I’ve just uploaded to the arXiv the D.H.J. Polymath paper “Variants of the Selberg sieve, and bounded intervals containing many primes“, which is the second paper to be produced from the Polymath8 project (the first one being discussed here). We’ll refer to this latter paper here as the Polymath8b paper, and the former as the Polymath8a paper. As with Polymath8a, the Polymath8b paper is concerned with the smallest asymptotic prime gap

\displaystyle  H_1 := \liminf_{n \rightarrow \infty}(p_{n+1}-p_n),

where {p_n} denotes the {n^{th}} prime, as well as the more general quantities

\displaystyle  H_m := \liminf_{n \rightarrow \infty}(p_{n+m}-p_n).

In the breakthrough paper of Goldston, Pintz, and Yildirim, the bound {H_1 \leq 16} was obtained under the strong hypothesis of the Elliott-Halberstam conjecture. An unconditional bound on {H_1}, however, remained elusive until the celebrated work of Zhang last year, who showed that

\displaystyle  H_1 \leq 70{,}000{,}000.

The Polymath8a paper then improved this to {H_1 \leq 4{,}680}. After that, Maynard introduced a new multidimensional Selberg sieve argument that gave the substantial improvement

\displaystyle  H_1 \leq 600

unconditionally, and {H_1 \leq 12} on the Elliott-Halberstam conjecture; furthermore, bounds on {H_m} for higher {m} were obtained for the first time, and specifically that {H_m \ll m^3 e^{4m}} for all {m \geq 1}, with the improvements {H_2 \leq 600} and {H_m \ll m^3 e^{2m}} on the Elliott-Halberstam conjecture. (I had independently discovered the multidimensional sieve idea, although I did not obtain Maynard’s specific numerical results, and my asymptotic bounds were a bit weaker.)

In Polymath8b, we obtain some further improvements. Unconditionally, we have {H_1 \leq 246} and {H_m \ll m e^{(4 - \frac{28}{157}) m}}, together with some explicit bounds on {H_2,H_3,H_4,H_5}; on the Elliott-Halberstam conjecture we have {H_m \ll m e^{2m}} and some numerical improvements to the {H_2,H_3,H_4,H_5} bounds; and assuming the generalised Elliott-Halberstam conjecture we have the bound {H_1 \leq 6}, which is best possible from sieve-theoretic methods thanks to the parity problem obstruction.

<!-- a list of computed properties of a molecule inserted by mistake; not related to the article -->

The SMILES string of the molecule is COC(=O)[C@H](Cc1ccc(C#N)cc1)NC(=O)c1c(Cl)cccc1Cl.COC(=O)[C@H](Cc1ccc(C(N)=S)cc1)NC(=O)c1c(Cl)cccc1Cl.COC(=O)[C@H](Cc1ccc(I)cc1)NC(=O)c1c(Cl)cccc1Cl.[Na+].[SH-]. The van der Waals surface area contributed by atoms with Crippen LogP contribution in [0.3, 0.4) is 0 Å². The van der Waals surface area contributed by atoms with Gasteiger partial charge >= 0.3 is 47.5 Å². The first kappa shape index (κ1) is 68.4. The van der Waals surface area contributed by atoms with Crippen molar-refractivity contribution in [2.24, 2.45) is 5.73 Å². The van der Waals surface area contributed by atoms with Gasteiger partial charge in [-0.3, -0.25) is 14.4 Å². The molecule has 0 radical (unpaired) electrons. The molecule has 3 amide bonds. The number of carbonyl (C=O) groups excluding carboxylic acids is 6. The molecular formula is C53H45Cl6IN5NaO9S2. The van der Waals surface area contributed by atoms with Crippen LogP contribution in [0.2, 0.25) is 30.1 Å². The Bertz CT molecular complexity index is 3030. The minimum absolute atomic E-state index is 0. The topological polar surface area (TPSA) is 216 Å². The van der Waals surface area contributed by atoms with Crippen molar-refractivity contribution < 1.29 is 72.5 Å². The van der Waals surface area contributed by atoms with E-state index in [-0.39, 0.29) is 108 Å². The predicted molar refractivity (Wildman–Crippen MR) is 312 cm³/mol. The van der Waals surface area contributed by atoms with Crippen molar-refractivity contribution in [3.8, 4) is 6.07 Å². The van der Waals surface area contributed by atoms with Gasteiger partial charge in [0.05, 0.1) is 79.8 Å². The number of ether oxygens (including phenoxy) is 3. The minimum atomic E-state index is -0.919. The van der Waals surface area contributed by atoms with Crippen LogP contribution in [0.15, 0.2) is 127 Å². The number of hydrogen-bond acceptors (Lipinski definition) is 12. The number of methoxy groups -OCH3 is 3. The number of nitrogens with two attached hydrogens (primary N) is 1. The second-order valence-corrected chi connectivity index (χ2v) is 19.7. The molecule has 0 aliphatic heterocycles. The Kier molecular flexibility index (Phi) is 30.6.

There were a variety of methods used to establish these results. Maynard’s paper obtained a criterion for bounding {H_m} which reduced to finding a good solution to a certain multidimensional variational problem. When the dimension parameter {k} was relatively small (e.g. {k \leq 100}), we were able to obtain good numerical solutions both by continuing the method of Maynard (using a basis of symmetric polynomials), or by using a Krylov iteration scheme. For large {k}, we refined the asymptotics and obtained near-optimal solutions of the variational problem. For the {H_1} bounds, we extended the reach of the multidimensional Selberg sieve (particularly under the assumption of the generalised Elliott-Halberstam conjecture) by allowing the function {F} in the multidimensional variational problem to extend to a larger region of space than was previously admissible, albeit with some tricky new constraints on {F} (and penalties in the variational problem). This required some unusual sieve-theoretic manipulations, notably an “epsilon trick”, ultimately relying on the elementary inequality {(a+b)^2 \geq a^2 + 2ab}, that allowed one to get non-trivial lower bounds for sums such as {\sum_n (a(n)+b(n))^2} even if the sum {\sum_n b(n)^2} had no non-trivial estimates available; and a way to estimate divisor sums such as {\sum_{n\leq x} \sum_{d|n} \lambda_d} even if {d} was permitted to be comparable to or even exceed {x}, by using the fundamental theorem of arithmetic to factorise {n} (after restricting to the case when {n} is almost prime). I hope that these sieve-theoretic tricks will be useful in future work in the subject.

With this paper, the Polymath8 project is almost complete; there is still a little bit of scope to push our methods further and get some modest improvement for instance to the {H_1 \leq 246} bound, but this would require a substantial amount of effort, and it is probably best to instead wait for some new breakthrough in the subject to come along. One final task we are performing is to write up a retrospective article on both the 8a and 8b experiences, an incomplete writeup of which can be found here. If anyone wishes to contribute some commentary on these projects (whether you were an active contributor, an occasional contributor, or a silent “lurker” in the online discussion), please feel free to do so in the comments to this post.